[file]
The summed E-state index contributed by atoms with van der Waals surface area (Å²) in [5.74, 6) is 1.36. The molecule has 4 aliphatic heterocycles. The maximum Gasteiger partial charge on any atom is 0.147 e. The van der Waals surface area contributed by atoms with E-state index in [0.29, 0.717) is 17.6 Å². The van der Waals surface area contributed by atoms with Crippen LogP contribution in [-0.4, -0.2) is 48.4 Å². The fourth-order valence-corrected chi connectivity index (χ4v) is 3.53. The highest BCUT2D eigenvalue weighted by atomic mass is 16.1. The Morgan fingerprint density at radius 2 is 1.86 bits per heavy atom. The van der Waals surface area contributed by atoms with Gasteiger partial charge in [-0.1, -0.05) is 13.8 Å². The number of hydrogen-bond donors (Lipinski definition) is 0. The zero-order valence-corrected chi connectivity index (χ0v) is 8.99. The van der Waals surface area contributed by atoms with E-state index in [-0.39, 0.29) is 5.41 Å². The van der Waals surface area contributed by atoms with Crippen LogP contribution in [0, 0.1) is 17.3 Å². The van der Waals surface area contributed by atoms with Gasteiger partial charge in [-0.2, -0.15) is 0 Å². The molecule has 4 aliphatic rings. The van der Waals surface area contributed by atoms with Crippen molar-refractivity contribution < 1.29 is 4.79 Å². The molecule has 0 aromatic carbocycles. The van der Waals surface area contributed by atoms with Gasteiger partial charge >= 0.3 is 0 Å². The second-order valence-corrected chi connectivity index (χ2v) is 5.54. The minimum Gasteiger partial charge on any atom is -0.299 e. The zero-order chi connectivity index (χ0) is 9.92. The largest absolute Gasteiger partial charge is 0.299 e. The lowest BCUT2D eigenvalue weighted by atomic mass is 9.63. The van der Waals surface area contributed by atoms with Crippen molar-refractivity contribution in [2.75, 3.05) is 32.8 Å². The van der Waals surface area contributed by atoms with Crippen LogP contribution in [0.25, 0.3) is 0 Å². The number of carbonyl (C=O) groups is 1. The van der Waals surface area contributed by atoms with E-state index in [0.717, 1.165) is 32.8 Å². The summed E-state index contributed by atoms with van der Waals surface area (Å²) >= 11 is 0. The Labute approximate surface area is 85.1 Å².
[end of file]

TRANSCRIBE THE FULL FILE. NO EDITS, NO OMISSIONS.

The summed E-state index contributed by atoms with van der Waals surface area (Å²) in [5.74, 6) is 1.36. The molecule has 4 aliphatic heterocycles. The maximum Gasteiger partial charge on any atom is 0.147 e. The van der Waals surface area contributed by atoms with E-state index in [0.29, 0.717) is 17.6 Å². The van der Waals surface area contributed by atoms with Crippen LogP contribution in [-0.4, -0.2) is 48.4 Å². The fourth-order valence-corrected chi connectivity index (χ4v) is 3.53. The highest BCUT2D eigenvalue weighted by atomic mass is 16.1. The Morgan fingerprint density at radius 2 is 1.86 bits per heavy atom. The van der Waals surface area contributed by atoms with Gasteiger partial charge in [-0.1, -0.05) is 13.8 Å². The number of hydrogen-bond donors (Lipinski definition) is 0. The zero-order valence-corrected chi connectivity index (χ0v) is 8.99. The van der Waals surface area contributed by atoms with E-state index in [-0.39, 0.29) is 5.41 Å². The van der Waals surface area contributed by atoms with Crippen LogP contribution in [0, 0.1) is 17.3 Å². The van der Waals surface area contributed by atoms with Gasteiger partial charge in [-0.2, -0.15) is 0 Å². The molecule has 4 aliphatic rings. The van der Waals surface area contributed by atoms with Crippen molar-refractivity contribution < 1.29 is 4.79 Å². The molecule has 0 aromatic carbocycles. The van der Waals surface area contributed by atoms with Gasteiger partial charge >= 0.3 is 0 Å². The second-order valence-corrected chi connectivity index (χ2v) is 5.54. The minimum Gasteiger partial charge on any atom is -0.299 e. The zero-order chi connectivity index (χ0) is 9.92. The largest absolute Gasteiger partial charge is 0.299 e. The lowest BCUT2D eigenvalue weighted by atomic mass is 9.63. The van der Waals surface area contributed by atoms with Crippen molar-refractivity contribution in [2.75, 3.05) is 32.8 Å². The van der Waals surface area contributed by atoms with Crippen LogP contribution in [0.25, 0.3) is 0 Å². The number of carbonyl (C=O) groups is 1. The van der Waals surface area contributed by atoms with E-state index in [0.717, 1.165) is 32.8 Å². The summed E-state index contributed by atoms with van der Waals surface area (Å²) >= 11 is 0. The Labute approximate surface area is 85.1 Å².